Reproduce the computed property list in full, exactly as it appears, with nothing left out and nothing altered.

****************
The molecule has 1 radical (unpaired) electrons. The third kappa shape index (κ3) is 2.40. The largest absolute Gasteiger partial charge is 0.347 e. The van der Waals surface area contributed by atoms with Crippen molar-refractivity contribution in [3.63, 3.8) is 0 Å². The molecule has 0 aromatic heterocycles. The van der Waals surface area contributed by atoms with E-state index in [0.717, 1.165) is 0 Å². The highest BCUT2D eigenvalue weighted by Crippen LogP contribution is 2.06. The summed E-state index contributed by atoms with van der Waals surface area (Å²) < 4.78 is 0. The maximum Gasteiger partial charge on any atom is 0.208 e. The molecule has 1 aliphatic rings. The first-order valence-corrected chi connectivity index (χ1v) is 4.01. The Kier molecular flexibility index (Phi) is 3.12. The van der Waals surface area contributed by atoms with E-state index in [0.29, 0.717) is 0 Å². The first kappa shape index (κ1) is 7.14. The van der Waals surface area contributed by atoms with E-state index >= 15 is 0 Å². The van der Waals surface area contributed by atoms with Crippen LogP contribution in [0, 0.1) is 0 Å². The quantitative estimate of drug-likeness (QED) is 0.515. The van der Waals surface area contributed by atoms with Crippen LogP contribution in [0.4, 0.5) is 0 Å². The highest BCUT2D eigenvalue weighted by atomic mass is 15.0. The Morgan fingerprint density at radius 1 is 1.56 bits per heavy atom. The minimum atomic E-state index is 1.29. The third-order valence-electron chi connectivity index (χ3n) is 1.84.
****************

The molecule has 1 radical (unpaired) electrons. The third kappa shape index (κ3) is 2.40. The largest absolute Gasteiger partial charge is 0.347 e. The van der Waals surface area contributed by atoms with Crippen molar-refractivity contribution in [3.63, 3.8) is 0 Å². The molecule has 0 aromatic heterocycles. The van der Waals surface area contributed by atoms with E-state index in [0.717, 1.165) is 0 Å². The highest BCUT2D eigenvalue weighted by Crippen LogP contribution is 2.06. The summed E-state index contributed by atoms with van der Waals surface area (Å²) < 4.78 is 0. The maximum Gasteiger partial charge on any atom is 0.208 e. The molecule has 1 aliphatic rings. The first-order valence-corrected chi connectivity index (χ1v) is 4.01. The Kier molecular flexibility index (Phi) is 3.12. The van der Waals surface area contributed by atoms with E-state index in [0.29, 0.717) is 0 Å². The first kappa shape index (κ1) is 7.14. The van der Waals surface area contributed by atoms with E-state index >= 15 is 0 Å². The van der Waals surface area contributed by atoms with Crippen LogP contribution in [0, 0.1) is 0 Å². The quantitative estimate of drug-likeness (QED) is 0.515. The van der Waals surface area contributed by atoms with Crippen LogP contribution in [0.4, 0.5) is 0 Å². The highest BCUT2D eigenvalue weighted by atomic mass is 15.0. The Morgan fingerprint density at radius 1 is 1.56 bits per heavy atom. The minimum atomic E-state index is 1.29. The third-order valence-electron chi connectivity index (χ3n) is 1.84.